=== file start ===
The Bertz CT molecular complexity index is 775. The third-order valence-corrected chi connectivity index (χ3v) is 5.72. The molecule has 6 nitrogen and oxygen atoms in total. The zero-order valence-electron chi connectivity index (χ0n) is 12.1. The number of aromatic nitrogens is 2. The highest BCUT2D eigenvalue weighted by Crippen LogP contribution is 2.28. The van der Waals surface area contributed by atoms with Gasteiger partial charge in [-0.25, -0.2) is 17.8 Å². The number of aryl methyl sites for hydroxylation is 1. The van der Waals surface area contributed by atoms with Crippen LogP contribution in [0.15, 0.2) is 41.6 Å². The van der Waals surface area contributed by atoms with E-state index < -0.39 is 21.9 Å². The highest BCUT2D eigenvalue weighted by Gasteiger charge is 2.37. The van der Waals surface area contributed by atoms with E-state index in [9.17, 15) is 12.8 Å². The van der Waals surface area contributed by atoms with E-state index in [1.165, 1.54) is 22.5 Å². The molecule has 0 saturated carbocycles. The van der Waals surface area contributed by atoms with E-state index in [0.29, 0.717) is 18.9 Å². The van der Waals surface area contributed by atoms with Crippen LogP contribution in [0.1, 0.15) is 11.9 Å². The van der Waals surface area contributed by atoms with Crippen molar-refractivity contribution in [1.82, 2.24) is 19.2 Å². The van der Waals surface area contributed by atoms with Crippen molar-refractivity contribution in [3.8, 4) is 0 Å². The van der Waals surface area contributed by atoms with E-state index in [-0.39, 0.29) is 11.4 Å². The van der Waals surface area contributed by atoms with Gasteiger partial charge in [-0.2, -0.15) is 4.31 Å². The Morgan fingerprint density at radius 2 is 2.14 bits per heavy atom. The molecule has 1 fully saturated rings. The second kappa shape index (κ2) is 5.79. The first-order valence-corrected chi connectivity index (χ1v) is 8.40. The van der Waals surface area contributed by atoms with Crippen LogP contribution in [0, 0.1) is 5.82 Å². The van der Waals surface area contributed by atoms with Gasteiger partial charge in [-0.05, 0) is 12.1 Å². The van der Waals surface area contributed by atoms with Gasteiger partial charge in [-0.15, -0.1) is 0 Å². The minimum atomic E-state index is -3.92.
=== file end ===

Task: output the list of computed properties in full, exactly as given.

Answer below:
The Bertz CT molecular complexity index is 775. The third-order valence-corrected chi connectivity index (χ3v) is 5.72. The molecule has 6 nitrogen and oxygen atoms in total. The zero-order valence-electron chi connectivity index (χ0n) is 12.1. The number of aromatic nitrogens is 2. The highest BCUT2D eigenvalue weighted by Crippen LogP contribution is 2.28. The van der Waals surface area contributed by atoms with Gasteiger partial charge in [-0.25, -0.2) is 17.8 Å². The number of aryl methyl sites for hydroxylation is 1. The van der Waals surface area contributed by atoms with Crippen LogP contribution in [0.15, 0.2) is 41.6 Å². The van der Waals surface area contributed by atoms with E-state index < -0.39 is 21.9 Å². The highest BCUT2D eigenvalue weighted by Gasteiger charge is 2.37. The van der Waals surface area contributed by atoms with E-state index in [9.17, 15) is 12.8 Å². The van der Waals surface area contributed by atoms with E-state index in [1.165, 1.54) is 22.5 Å². The molecule has 0 saturated carbocycles. The van der Waals surface area contributed by atoms with E-state index in [0.29, 0.717) is 18.9 Å². The van der Waals surface area contributed by atoms with Crippen LogP contribution in [0.1, 0.15) is 11.9 Å². The van der Waals surface area contributed by atoms with Crippen molar-refractivity contribution in [1.82, 2.24) is 19.2 Å². The van der Waals surface area contributed by atoms with Crippen molar-refractivity contribution in [3.8, 4) is 0 Å². The van der Waals surface area contributed by atoms with E-state index in [-0.39, 0.29) is 11.4 Å². The van der Waals surface area contributed by atoms with Gasteiger partial charge in [-0.2, -0.15) is 4.31 Å². The Morgan fingerprint density at radius 2 is 2.14 bits per heavy atom. The molecule has 1 fully saturated rings. The second kappa shape index (κ2) is 5.79. The first-order valence-corrected chi connectivity index (χ1v) is 8.40. The van der Waals surface area contributed by atoms with Crippen LogP contribution in [0, 0.1) is 5.82 Å². The van der Waals surface area contributed by atoms with Gasteiger partial charge in [-0.05, 0) is 12.1 Å². The van der Waals surface area contributed by atoms with Gasteiger partial charge in [-0.15, -0.1) is 0 Å². The minimum atomic E-state index is -3.92.